Well, according to NASA, an ATHLETE (All-Terrain Hex-Legged Extra-Terrestrial Explorer) is a six-legged robotic lunar rover under development by NASA. (Google.)
But oddly enough, that isn’t exactly what I was talking about 😉
Definition for an Athlete from Freedictionary.com:
1. a person trained to compete in sports or exercises involving physical strength, speed, or endurance
2. a person who has a natural aptitude for physical activities
How would you define an athlete?
Since I was a kid, I have always defined myself as an athlete. My grandpa(the only other athletically inclined person in my family, besides my grandma) started teaching me how to kick a soccer ball and throw a baseball when I was just 3 years old. At the same time, my mom and dad put me in ballet classes. Let’s just say there’s a reason I only lasted one recital…..
I played on various soccer, basketball and volleyball teams in elementary school, and was always the tom boy playing sports with the boys. I remember in 4th grade, the boys wouldn’t let me play football with them. I would ask every.single.day and they always said no. Then one day, I was roaming the field ever so innocently(which happened to be right next to where they were playing their game at lunch) and I jumped in at the last second, intercepted a ball and ran a touchdown. I was allowed to play with them from that day forward.
I started playing flag football that same year. Again, an all boy team. The first practice was a little awkward. Not for me, because I was used to being the only girl, but the coaches and other teammates always gave the “ummm..what is she doing here?” look to me. I didn’t care, I just wanted to play. My dad was always my biggest supporter too, and came to almost every single practice and game that I had. The first practice with new teams was always the day where I had to prove myself. I had to ignore the awkward looks, and show them that I was just as good, if not better than they were. I ended up becoming the quarterback for the next 3 teams I was on and my 6th grade team took the state championship in flag football….with a girl as the quarterback J I was like the son my dad never had (even though he has two ;-)) I continued to play flag football until 8th grade. That was when all of the guys started playing tackle football, and I learned what makeup and flat irons were.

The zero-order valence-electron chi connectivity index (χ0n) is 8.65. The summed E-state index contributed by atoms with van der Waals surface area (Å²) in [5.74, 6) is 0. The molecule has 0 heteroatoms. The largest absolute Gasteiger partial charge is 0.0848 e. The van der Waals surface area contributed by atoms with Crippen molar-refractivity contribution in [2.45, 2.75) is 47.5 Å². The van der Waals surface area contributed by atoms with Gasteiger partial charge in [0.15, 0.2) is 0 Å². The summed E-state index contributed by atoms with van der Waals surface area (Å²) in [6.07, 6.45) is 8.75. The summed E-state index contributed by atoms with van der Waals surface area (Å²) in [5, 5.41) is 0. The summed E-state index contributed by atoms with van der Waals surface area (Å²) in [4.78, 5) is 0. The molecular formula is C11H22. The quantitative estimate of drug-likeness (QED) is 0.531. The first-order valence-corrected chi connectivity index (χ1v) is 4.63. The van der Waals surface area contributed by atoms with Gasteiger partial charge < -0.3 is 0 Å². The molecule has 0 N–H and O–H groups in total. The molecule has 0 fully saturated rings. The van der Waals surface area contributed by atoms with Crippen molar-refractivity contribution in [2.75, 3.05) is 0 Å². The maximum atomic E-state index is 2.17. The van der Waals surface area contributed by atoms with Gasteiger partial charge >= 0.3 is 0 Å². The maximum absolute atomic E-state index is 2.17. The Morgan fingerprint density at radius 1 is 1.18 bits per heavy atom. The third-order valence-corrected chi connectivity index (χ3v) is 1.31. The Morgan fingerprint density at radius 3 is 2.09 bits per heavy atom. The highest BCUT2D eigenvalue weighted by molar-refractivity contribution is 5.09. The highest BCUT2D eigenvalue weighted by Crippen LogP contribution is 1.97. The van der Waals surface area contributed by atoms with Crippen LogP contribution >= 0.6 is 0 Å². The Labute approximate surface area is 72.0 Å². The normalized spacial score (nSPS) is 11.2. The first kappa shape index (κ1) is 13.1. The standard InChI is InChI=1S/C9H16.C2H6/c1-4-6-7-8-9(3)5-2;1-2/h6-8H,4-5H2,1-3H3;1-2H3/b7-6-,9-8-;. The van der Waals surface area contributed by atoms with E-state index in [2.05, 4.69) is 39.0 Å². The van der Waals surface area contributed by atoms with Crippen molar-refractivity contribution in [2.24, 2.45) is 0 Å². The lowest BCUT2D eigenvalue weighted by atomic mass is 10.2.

5th grade was also the year I picked up baseball. The first time I went to a baseball game when I was 9, was the very first Diamondbacks game. My dad got front row season tickets(that he still has 12 years later….) and I didn’t know a thing about the sport. I knew how to play catch, and that was it. This sparked my interest, and I went to as many games as I could with my dad. I asked him every game what something was, and eventually, I knew the game pretty damn well. After playing catch and hitting with my neighbor almost every day, I finally got the courage to try out for little league. Again, I would be the only girl on the team. I started out as a second basemen, and wasn’t very good. I was okay, but nothing crazy. The thing was, I LOVED the sport. I would BEG my dad to take me to more and more baseball games. I made him take me 2 hours early to every game we went to (talk about father of the year award!) so that I could watch them do batting practice. Baseball was my first love. I started getting more serious about baseball, and since my favorite baseball player was Travis Lee(I swear, not just because I thought he was cute ;-)) I started learning how to play first base.